When it comes to grooming, dogs are relatively easy. That’s because they are eager to please their owners even if they don’t want to be bathed. And then, there are cats. While most felines don’t like to be soaked in water, others – believe it or not – actually enjoy dipping into a tub of their own.
The good news is, however, our feline friends don’t need much cat grooming. Indoor cats can be self-groomed forever. But they can be explorers themselves, trekking through the mud outside your home. If you are ever in this position though, you can use these techniques:
- Use a small basin for bathing. This will allow you to have in control over a squirming cat.
- Cats have a loose skin behind their neck called the scruff. Gently and firmly wrap your hand around the scruff by making a “C” using your thumb and index finger.
- As soon as you’re in control of your cat, don’t let go. Cats actually fight less when they’re feeling controlled.
- As previously mentioned, most cats don’t enjoy being bathed and may fight you throughout the process. Whatever you do, don’t try to tighten the grip of your hold of the cat that you hurt it unintentionally. Stay calm and in control.
If you have kittens, give them cat bath early on so you can they can grow accustomed to it. Ask your vet when they become old enough for their first bath.
For the older cats, on the other hand, it is a smart idea to just give them baths the first couple of times. Place them in the sink and hardly wet him/her. Don’t associate being placed in the sink as a bad experience as a bad thing. Then when the real bath comes, you wouldn’t have much of a hard time doing it.
In addition to giving your cat a cat wash, regular grooming can help your feline friend avoid certain health problems.
Ear infections and ear mites can be very frustrating. Ask your veterinarian to show you how to properly clean your cat’s ears using an ear cleaning solution. Bear in mind that cats have long ear canals; thus, improper cleaning may result to pain or lacerations of the canal or ruptured ear drum. Follow these steps on how you can safely clean your cat’s ears:
- Gently restrain your cat. Wrap him in a large towel with just his head exposed. This prevents from wriggling out of your grasp or scratching you.
- Clean his earlobe. With the use of a cotton ball moist with water, rub the large pieces of dirt, debris, and wax gently off the ear lobe. Repeat this on the opposite ear.
- Clean the cartilage of the ear. After removing most of the debris with a moist cotton ball, use a moist cotton swab to gently remove the remaining pieces of debris within the cartilage of the ear. Be extremely careful to not place the swab down the ear canal.
Healthy ears should look and smell clean. Thus, if your cat keeps scratching his ears or if there is foul odor or discharge coming from his ears, it is best that you talk to your veterinarian immediately.
Long-haired cats may have hairs that hang in the eyes that may cause irritation, and eventually resulting to damage of the cornea. So regularly check your pets if there are hairs on their eyes. Take them to professional groomers for regular cat haircuts. Don’t think of doing this yourself if you don’t know how because you may end up injuring your pet.
Some breeds of cat have problems with eye drainage, which can arise from several causes. Check with your veterinarian to help in ruling out any medical conditions that can be treatable. If there is drainage present, make sure that you keep it wiped away.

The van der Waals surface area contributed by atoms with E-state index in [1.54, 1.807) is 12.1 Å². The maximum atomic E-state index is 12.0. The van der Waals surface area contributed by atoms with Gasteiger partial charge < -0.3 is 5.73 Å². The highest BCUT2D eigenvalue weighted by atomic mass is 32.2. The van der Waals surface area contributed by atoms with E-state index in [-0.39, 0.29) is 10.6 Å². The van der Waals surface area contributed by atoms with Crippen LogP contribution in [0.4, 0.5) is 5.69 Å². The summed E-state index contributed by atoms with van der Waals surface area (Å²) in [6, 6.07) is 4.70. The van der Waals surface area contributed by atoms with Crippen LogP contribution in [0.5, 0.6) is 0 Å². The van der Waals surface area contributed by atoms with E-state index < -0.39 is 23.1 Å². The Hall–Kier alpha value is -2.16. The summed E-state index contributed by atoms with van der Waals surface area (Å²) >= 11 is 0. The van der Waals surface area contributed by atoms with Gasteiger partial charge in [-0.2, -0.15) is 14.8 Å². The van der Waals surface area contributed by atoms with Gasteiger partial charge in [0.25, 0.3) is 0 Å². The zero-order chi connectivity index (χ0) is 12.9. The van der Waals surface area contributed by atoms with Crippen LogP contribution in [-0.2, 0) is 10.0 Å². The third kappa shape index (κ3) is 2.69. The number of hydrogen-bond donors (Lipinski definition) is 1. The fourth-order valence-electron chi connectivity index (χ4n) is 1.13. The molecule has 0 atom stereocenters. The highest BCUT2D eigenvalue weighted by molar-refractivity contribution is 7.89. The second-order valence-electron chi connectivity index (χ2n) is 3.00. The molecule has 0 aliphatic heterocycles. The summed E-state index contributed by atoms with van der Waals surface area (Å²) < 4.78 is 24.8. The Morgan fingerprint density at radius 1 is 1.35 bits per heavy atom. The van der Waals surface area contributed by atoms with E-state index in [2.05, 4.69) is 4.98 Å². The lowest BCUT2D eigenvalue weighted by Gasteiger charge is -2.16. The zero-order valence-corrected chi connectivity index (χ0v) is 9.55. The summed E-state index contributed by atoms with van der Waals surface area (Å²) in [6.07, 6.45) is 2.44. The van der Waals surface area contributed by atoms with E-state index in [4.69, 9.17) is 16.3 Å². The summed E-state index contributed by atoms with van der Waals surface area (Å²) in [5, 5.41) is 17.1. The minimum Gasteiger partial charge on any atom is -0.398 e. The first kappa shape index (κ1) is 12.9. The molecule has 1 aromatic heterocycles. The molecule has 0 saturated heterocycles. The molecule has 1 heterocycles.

Skin and fur that are constantly moist can be infected or discolored. Use a washcloth or cotton dipped in warm water to clean the eyes. Do this by holding your cat’s head and gently wiping the damp cloth across the lower eyelid. Be extra careful not to rub its eyeball directly. Let the moisture soften the eye matter before wipe them off again. Ensure that you are using the fresh or clean section of the cloth each time you wipe.
The most difficult part of grooming your cat is actually trimming the nails. If you have a kitten, touch his feet and toes often to get him used of having his feet handled. Older cats my feel frightened by nail trimming and may not cooperate. Despite their protests, nail trimming is a must if you don’t want nail problems to occur. Aside from that, nail trimming is also a great alternative to de-clawing. Ask your veterinarian to show you how you can trim the claws and nails of your cat properly.
It is very common in cats to have a dental problem. In fact, when you notice a change in the eating habit and weight of your cat, you should suspect that there’s a problem. Check your cat’s oral cavity regularly to find out whether they are suffering from any dental disease. Ask your veterinarian to show you how to properly clean your cat’s teeth using a toothbrush and toothpaste for cats. In addition, also ask them about special dental diets that help prevent tartar formation. Proper management and maintenance of oral health can help your pets live longer.
Older cats may not be much accustomed to dental care. If you can’t have him to stay still when you brush his teeth, make it a regular habit to check them for chipping, tartar, or any bumps that look suspicious. Dental diseases can be very painful. They may even serve as a source of infection for the rest of the body. If there are any problems with your cat’s oral cavity, have them checked by your veterinarian immediately.
Our pets deserve to be treated well. After all, they help us relieve everyday stress. Make sure that your cat is groomed by an expert groomer to ensure that they are properly taken care of.